$30 Translations

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I’m not by any the first person to blog about chinglish… not even close… but some people never get tired of them.

There are 3¢ translations, like the cafeteria that ran its name through an electronic translator and came out with “TRANSLATE SERVER ERROR.”  Of course they didn’t bother to check with anyone before the printed it, so their awning became pretty famous.

I was pretty shocked the first time I went Nanxiang dumplings in Shanghai’s Yu Yuan shopping mall.  The place is a landmark; there are always lines of tourists snaking around the block to get their 小笼包 xiǎolóngbāo, the porky soup dumplings steamed in little baskets.  The sign on the window says “Dumpling stuffed with The ovary and digestive glands of a crad,” which is just unfortunate.  I assumed that was another 3¢ translation, but when I asked Davidico, he said “ovary” was exactly what the Chinese said, 蟹黄.  So it’s at least a $3.00 translation.

It looks to me like 蟹黄 means “crab yellow,” which is not a surprise; in Filipino we call that part the “pula,” i.e., the “red.”  Oh yah, I hella acquired that word in context, yo, one afternoon at Honeycourt Seafood, eating scooping the stuff out of the crab shell and eating it with rice.  In English, we call that “crab fat” or “crab brains” and I’m sure it’s neither fat nor brains nor ovary, but it sure is delicious.

Anyway, I told Davidico that in English we use the word “roe” when we talk about the ovaries of seafood, which he was glad to learn.  That would be the translation you’d want if you had paid someone $30.

There’s a classic Teresa Teng song called 月亮代表我的心 “Moon Represents My Heart,” which is probably the Chinese equivalent to I Honestly Love You.  Most of the versions I saw are tragically over-produced, so here’s an acoustic version for your enjoyment.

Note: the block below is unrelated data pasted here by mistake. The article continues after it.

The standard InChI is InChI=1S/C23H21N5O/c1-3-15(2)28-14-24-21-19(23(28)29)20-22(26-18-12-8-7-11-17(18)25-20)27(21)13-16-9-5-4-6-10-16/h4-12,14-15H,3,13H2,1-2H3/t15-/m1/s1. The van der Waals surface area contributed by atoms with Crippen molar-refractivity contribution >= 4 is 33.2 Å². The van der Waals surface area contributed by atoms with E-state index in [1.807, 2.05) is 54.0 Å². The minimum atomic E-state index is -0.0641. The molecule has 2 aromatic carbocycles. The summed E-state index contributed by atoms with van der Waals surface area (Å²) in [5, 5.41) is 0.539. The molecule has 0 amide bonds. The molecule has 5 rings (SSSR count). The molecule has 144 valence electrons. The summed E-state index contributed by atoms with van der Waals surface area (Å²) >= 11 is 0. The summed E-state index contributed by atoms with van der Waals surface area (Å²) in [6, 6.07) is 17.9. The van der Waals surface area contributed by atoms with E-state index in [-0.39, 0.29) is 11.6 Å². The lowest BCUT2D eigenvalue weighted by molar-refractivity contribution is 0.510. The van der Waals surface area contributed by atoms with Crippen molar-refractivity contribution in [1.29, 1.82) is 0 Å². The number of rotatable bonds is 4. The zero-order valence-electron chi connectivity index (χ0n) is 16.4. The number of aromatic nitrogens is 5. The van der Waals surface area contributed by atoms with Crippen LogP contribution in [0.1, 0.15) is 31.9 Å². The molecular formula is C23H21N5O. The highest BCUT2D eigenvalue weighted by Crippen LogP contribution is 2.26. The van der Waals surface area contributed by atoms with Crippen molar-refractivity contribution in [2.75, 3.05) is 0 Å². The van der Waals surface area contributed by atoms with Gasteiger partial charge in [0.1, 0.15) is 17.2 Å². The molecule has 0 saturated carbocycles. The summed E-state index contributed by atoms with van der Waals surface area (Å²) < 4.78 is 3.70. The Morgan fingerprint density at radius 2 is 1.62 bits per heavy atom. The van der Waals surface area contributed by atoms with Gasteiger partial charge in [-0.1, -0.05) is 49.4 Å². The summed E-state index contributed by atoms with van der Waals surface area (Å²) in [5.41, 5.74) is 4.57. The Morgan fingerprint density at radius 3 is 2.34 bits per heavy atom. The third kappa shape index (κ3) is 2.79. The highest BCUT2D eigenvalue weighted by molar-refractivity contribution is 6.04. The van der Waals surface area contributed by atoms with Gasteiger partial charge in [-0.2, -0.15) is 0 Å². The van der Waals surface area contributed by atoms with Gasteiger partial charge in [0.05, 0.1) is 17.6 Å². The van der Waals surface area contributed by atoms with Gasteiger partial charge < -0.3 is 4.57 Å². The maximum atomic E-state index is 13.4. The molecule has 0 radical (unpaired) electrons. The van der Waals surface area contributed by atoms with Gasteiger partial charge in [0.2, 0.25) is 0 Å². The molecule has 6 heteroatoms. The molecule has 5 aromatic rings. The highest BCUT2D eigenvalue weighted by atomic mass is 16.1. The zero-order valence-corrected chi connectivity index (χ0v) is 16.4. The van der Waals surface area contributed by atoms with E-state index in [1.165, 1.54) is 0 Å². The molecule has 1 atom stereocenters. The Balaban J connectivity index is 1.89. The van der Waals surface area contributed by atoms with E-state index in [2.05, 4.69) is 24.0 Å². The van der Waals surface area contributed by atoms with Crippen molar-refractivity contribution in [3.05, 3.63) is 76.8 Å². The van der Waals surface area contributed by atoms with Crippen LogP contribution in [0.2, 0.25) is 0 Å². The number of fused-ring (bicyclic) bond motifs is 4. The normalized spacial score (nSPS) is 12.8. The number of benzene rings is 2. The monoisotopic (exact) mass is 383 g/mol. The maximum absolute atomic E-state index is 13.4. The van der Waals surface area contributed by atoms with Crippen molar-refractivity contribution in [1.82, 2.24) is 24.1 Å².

Yes, it’s filled with cheese.  But what I want to point out is that “Moon Represents My Heart” is a $2.99 translation.  Yes, 月亮 means “moon,”  心 is “heart,” and 代表 is the standard translation for “represent.”  But didn’t it occur to anyone over the last forty years that “moon represents my heart” is an unfrozen caveman translation?

The song is about how the singer’s affections toward his/her significant other are eternal and unchanging, like the moon that follows you, solid and steady.  In other words, the title of this song is a simile.   And in English we express similes with “like” or “as.”

So I don’t know who came up with “Moon Represents My Heart” as a translation, but whoever it was, I hope they didn’t get paid $30 for that clunky translation from the planet Vulcan.  English speakers might feel a little closer to the spirit of that song with a less literal translation, something like “My Heart Is Like the Moon” or “My Heart, Steady Like the Moon.”

Maybe someone was counting syllables?  And they came up with “Moon Represents My Heart” for an English version that was as smooth as a bike with square tires.

Anyway, who knows what that’s about.  Maybe someone got the $30 translation budget, spent the $2.99 for “Moon Represents Heart” (fire bad!) and then bought pork chops with the rest of the money.

One thought on “$30 Translations

  1. Hey JP, glad you wrote about 月亮代表我的心, it’s been something that has bothered me for a while.

    I’ve discovered that all Chinese-speaking people with whom I discuss the song seem to have no problems understanding the meaning, but all ‘foreigners’ don’t really get what it’s saying – glad that you came up with a conclusion that makes sense. Here are some failed attempts I’ve tried in the past … :- 🙂

    My heart is like a new moon: dark & empty?
    My heart is like a full moon: and really hurts my eyes if gaze directly upon it?
    My heart is like the moon – not stable, just getting lighter & darker all the time?


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